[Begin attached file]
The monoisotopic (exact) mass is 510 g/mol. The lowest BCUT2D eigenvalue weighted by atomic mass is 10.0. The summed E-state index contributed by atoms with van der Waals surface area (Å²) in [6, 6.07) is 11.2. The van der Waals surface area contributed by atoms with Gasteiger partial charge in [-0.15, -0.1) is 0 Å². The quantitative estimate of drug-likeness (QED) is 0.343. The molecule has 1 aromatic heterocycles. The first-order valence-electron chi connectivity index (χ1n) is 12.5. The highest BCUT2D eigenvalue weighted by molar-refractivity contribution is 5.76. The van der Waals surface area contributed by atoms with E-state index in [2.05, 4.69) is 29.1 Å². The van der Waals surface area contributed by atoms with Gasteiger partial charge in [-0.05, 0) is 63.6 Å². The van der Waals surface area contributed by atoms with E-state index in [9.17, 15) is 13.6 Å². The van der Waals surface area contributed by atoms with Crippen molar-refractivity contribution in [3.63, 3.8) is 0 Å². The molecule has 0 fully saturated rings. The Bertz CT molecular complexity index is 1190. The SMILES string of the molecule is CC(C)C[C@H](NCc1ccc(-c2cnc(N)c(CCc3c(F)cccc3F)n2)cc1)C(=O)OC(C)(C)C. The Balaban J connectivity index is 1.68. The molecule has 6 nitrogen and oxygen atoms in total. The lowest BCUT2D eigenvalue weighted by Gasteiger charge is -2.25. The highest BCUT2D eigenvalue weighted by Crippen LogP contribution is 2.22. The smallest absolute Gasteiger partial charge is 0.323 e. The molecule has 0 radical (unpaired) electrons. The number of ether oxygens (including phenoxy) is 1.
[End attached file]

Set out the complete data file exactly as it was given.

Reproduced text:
The monoisotopic (exact) mass is 510 g/mol. The lowest BCUT2D eigenvalue weighted by atomic mass is 10.0. The summed E-state index contributed by atoms with van der Waals surface area (Å²) in [6, 6.07) is 11.2. The van der Waals surface area contributed by atoms with Gasteiger partial charge in [-0.15, -0.1) is 0 Å². The quantitative estimate of drug-likeness (QED) is 0.343. The molecule has 1 aromatic heterocycles. The first-order valence-electron chi connectivity index (χ1n) is 12.5. The highest BCUT2D eigenvalue weighted by molar-refractivity contribution is 5.76. The van der Waals surface area contributed by atoms with E-state index in [2.05, 4.69) is 29.1 Å². The van der Waals surface area contributed by atoms with Gasteiger partial charge in [-0.05, 0) is 63.6 Å². The van der Waals surface area contributed by atoms with E-state index in [9.17, 15) is 13.6 Å². The van der Waals surface area contributed by atoms with Crippen molar-refractivity contribution in [3.63, 3.8) is 0 Å². The molecule has 0 fully saturated rings. The Bertz CT molecular complexity index is 1190. The SMILES string of the molecule is CC(C)C[C@H](NCc1ccc(-c2cnc(N)c(CCc3c(F)cccc3F)n2)cc1)C(=O)OC(C)(C)C. The Balaban J connectivity index is 1.68. The molecule has 6 nitrogen and oxygen atoms in total. The lowest BCUT2D eigenvalue weighted by Gasteiger charge is -2.25. The highest BCUT2D eigenvalue weighted by Crippen LogP contribution is 2.22. The smallest absolute Gasteiger partial charge is 0.323 e. The molecule has 0 radical (unpaired) electrons. The number of ether oxygens (including phenoxy) is 1.